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Courtney Sails Aboard The USS Connecticut, Visits West Coast Shipyards

April 24, 2017
Press Release

NORWICH, CT — Congressman Joe Courtney (CT-02) traveled to San Diego last week to meet with the Director of Surface Warfare, Vice Admiral Tom Rowden, for an embarkation onboard the USS Connecticut (SSN 22) Seawolf-class submarine and to tour the BAE Systems and General Dynamics NASSCO shipyards to learn about critical maintenance issues and shipbuilding capacity.

For high-resolution photos from Courtney’s visit aboard the USS Connecticut, click here

“The trip was a great opportunity to learn more about naval facilities and partnering shipyards on the west coast and to meet the captain, officers, and crew aboard the USS Connecticut which is 1 of only 3 Seawolf-class submarines ever built,” said Courtney. “Being one of the only Seawolf submarines, the Connecticut has special features including faster speed, deeper diving ability, and greater firepower than any other attack submarine in our fleet. It had been a while since Connecticut’s namesake ship had a visitor from the state so I brought them a few special treats including Connecticut shaped chocolate bars from our own Munson's Chocolates, a pennant from the University of Connecticut, and a basketball signed by Geno Auriemma and the record-setting 2017 UConn women’s basketball team. It was great visiting with Commander Brian Taddiken of the USS Connecticut and his crewmembers, many of whom hail from Connecticut and have served at the Groton SUBASE.

“I also had the opportunity to tour operations at two local shipyards in the San Diego area to learn about critical maintenance needs for our fleet. These stops came at an opportune time because we are considering options for decreasing or eliminating the serious maintenance backlog for a range of ship classes that has developed over the past several years. I have been advocating for the use of private shipyards such as Electric Boat and others in San Diego to help the public yards catch up on outstanding work. This idea has been positively received by many Navy officials and the shipyards themselves who have spare capacity. While more ships are ultimately needed in the long-term, the most immediate action we can take to improve the Navy’s posture is ensuring the ships we already own are out executing the missions needed to secure our nation – not tied up to the pier awaiting maintenance.”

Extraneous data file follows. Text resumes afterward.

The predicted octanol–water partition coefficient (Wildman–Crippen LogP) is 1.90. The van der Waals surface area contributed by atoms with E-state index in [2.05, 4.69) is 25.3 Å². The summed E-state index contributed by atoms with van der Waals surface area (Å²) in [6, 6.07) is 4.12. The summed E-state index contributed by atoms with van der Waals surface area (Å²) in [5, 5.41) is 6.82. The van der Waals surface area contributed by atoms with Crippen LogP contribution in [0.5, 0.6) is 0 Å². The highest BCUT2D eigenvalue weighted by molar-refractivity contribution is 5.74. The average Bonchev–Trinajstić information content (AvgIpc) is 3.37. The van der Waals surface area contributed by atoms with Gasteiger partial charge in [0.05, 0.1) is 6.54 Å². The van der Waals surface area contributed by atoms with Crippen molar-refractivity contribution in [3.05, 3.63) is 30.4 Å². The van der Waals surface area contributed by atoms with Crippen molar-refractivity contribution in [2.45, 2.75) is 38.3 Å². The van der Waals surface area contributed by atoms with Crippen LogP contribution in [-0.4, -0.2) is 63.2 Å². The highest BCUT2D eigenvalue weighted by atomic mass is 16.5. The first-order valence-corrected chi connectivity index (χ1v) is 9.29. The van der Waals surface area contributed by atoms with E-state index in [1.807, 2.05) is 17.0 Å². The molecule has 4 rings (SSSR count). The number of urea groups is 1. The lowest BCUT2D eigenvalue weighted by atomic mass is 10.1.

USS Connecticut (SSN 22)

The USS Connecticut is the second of three active Seawolf Submarines.  The USS Connecticut (SSN 22) is one of the fastest, stealthiest, and most powerful submarines in the world. Constructed by Electric Boat, the keel was laid in September 1992. The Connecticut was launched in September 1997 and commissioned in December 1998.  The boat’s motto is “Arsenal of the Nation.”

Connecticut underwent a prolonged maintenance cycle from 2004 to 2007 at Naval Submarine Base New London. Upon conclusion of the 2007-2008 deployment, the homeport shifted from Naval Submarine Base New London to Kitsap Naval Base in Bremerton, Washington to be co-located with the other two boats in the Seawolf-class where it has been homeported since January 2008. 

Connecticut has conducted patrols in support of the Global War on Terrorism, an ICEX to the Arctic in 2011, as well as numerous other deployments in support of national tasking.

Seawolf Class

The Seawolf Class (SSN 21-23) was originally conceived, designed and constructed as the follow on fast attack submarine to the Los Angeles Class. Design work began in 1983 and construction began in 1989. The Seawolf was intended to combat the threat of large numbers of advanced Soviet submarines (Typhoon Class SSBN and Akula Class SSN). 

Seawolf Class submarines are constructed of a stronger steel than other SSNs, allowing them to have a greater depth capacity.  Additionally, they are larger, faster, and significantly quieter. They are equipped with 8 torpedo tubes and can carry up to 50 Tomahawk Land Attack Missiles (TLAMs).  These boats are considerably more expensive than their successors, the Virginia-class.  ($3 billion per unit at delivery vs $2.6 billion for Virginia class at delivery)

The Seawolf Class was originally conceived as a 29 boat class but due to the “peace dividend” and their significant per unit cost the class was limited to three boats in 1995. These boats are 353 ft. long and have a 40 feet beam. They displace more than 9,000 tons submerged (more than Virginia class).

 

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